1. When did you start developing apps for the iPhone?
Philip Dhingra: Early May 2008. Since then I’ve done five apps. Three have been published, and two were privately built for clients.
2. What was the inspiration behind your app?
Philip Dhingra: My friend gave me a tarot reading around the same time I was looking for app ideas. When he was finished with the reading, I thought to myself, “this would be perfect on the iPhone.” The size of the card fits nearly perfectly on the iPhone. Plus, you don’t have to fuss around with a deck or having a table if you want to give yourself a reading on-the-go. I think the light-bulb moment is when you realize, “this would be perfect on the iPhone.”
3. How did you settle on your price point for the app?
Philip Dhingra: I knew I wanted compensation, so I was going to charge at least a dollar. I thought about raising the price to $2.99, but then I figured whatever I’d gain in extra per-sale revenue, I’d lose in volume. So $1.99 has been a happy medium.
4. Roughly how many units have you sold? 5. How did you like the developer tools provided in the iPhone SDK? Is there anything missing?
Philip Dhingra: The development experience for the iPhone is great. Xcode is a mature IDE, and Apple has had tons of experience assisting developers with intuitive interfaces. What was irritating was the complicated, and sometimes obscure, work required to provision, code sign, and deploy the app on devices. There were many hoops I had to jump through that I believe Apple put in place to protect their IP.
5. Is your company privately owned? Venture backed?
Philip Dhingra: Just a one-man dev shop.
6. What are some of the other iPhone apps that you like?
7. What kind of features should apple implement in future versions of the iPhone / SDK?
Philip Dhingra: The biggest I’d like to see is automatic garbage collection and better memory management. One of the biggest time sinks for me is optimizing my apps so they don’t run out of memory. I know the iPhone has enough memory, but when, for example, I load 78 40kb images, the app halts to a standstill.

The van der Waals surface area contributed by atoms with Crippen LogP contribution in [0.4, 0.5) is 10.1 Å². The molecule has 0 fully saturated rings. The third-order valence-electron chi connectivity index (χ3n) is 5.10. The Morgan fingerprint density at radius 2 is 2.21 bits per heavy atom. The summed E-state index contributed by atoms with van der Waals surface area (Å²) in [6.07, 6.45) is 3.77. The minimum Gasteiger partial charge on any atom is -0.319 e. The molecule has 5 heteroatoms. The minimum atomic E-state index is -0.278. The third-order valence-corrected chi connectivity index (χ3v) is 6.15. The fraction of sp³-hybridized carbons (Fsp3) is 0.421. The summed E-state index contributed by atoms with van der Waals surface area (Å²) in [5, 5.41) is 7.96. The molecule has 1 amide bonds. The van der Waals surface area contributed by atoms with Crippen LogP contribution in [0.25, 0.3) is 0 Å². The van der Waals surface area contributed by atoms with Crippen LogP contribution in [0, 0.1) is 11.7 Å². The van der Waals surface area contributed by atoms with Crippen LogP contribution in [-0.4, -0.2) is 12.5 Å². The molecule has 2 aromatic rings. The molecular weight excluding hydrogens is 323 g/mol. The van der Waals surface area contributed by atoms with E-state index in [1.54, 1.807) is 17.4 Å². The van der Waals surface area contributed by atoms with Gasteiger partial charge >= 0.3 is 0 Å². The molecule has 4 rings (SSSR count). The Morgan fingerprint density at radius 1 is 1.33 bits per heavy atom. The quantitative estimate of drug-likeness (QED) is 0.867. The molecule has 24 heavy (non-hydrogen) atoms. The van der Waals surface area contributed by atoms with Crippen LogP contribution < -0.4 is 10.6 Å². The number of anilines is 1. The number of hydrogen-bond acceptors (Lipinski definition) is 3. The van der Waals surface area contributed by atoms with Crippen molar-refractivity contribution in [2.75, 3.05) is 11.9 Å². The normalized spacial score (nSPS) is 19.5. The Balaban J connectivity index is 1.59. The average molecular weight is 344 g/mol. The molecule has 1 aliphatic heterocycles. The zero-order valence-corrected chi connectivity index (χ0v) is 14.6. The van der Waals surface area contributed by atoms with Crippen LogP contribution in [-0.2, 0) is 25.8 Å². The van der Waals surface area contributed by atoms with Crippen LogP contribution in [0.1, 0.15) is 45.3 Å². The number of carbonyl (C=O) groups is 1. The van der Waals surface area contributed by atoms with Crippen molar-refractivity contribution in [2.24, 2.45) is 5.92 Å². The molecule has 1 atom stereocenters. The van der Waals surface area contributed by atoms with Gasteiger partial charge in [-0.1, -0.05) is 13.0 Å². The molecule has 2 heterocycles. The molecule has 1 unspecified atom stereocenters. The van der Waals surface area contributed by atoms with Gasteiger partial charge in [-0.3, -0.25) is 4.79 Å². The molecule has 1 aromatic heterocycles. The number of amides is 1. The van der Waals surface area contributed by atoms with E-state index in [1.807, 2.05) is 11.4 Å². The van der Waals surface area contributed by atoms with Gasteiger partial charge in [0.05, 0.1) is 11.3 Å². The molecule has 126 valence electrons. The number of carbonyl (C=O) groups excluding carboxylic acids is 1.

A gyroscope would also be a great supplement to the accelerometer. A front-facing camera would be nice. I’m curious how tactile feedback is going to work with the Blackberry Storm. If it’s great, then I think the iPhone needs that.
8. What’s the development cycle for iPhone apps like?
Philip Dhingra: There’s usually a 2-3 week phase of just contemplating the idea, thinking about how you would approach it, and whether or not you want to commit the resources to doing it. The next phase is a week or two of creating the core technology. For example, Tarot revolves around the deck interface and card-viewing interface. And Palmist revolves around the hand outline overlay on the camera and the display of content on top of palms. So you build the core tech first, and then you add all the menus, navigation, and unifying look and feel. Then it’s about polishing and field testing, which takes another 1-2 weeks, and finally publishing.
9. Are you working on any other apps that you will be releasing soon?
Philip Dhingra: I just finished a 3D puzzle game for a client that should be coming out in a month or so.